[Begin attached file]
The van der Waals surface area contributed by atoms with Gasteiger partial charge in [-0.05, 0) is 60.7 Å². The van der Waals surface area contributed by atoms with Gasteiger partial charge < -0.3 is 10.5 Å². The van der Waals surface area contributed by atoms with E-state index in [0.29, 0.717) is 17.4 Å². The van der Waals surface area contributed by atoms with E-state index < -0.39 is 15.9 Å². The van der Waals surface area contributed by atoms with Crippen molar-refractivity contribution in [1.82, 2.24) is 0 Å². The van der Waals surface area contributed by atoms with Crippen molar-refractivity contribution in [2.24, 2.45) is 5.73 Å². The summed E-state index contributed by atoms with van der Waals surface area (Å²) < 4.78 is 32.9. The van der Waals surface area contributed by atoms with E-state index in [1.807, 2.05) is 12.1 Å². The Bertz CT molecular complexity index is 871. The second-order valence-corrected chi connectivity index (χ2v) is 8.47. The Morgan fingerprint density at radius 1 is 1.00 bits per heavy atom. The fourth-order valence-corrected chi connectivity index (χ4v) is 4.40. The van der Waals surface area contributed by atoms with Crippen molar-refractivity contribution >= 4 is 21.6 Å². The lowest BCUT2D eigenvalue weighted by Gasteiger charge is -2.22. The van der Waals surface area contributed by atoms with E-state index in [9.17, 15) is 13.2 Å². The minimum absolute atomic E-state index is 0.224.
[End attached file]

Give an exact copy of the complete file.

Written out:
The van der Waals surface area contributed by atoms with Gasteiger partial charge in [-0.05, 0) is 60.7 Å². The van der Waals surface area contributed by atoms with Gasteiger partial charge < -0.3 is 10.5 Å². The van der Waals surface area contributed by atoms with E-state index in [0.29, 0.717) is 17.4 Å². The van der Waals surface area contributed by atoms with E-state index < -0.39 is 15.9 Å². The van der Waals surface area contributed by atoms with Crippen molar-refractivity contribution in [1.82, 2.24) is 0 Å². The van der Waals surface area contributed by atoms with Crippen molar-refractivity contribution in [2.24, 2.45) is 5.73 Å². The summed E-state index contributed by atoms with van der Waals surface area (Å²) < 4.78 is 32.9. The van der Waals surface area contributed by atoms with E-state index in [1.807, 2.05) is 12.1 Å². The Bertz CT molecular complexity index is 871. The second-order valence-corrected chi connectivity index (χ2v) is 8.47. The Morgan fingerprint density at radius 1 is 1.00 bits per heavy atom. The fourth-order valence-corrected chi connectivity index (χ4v) is 4.40. The van der Waals surface area contributed by atoms with Crippen molar-refractivity contribution >= 4 is 21.6 Å². The lowest BCUT2D eigenvalue weighted by Gasteiger charge is -2.22. The van der Waals surface area contributed by atoms with E-state index in [9.17, 15) is 13.2 Å². The minimum absolute atomic E-state index is 0.224.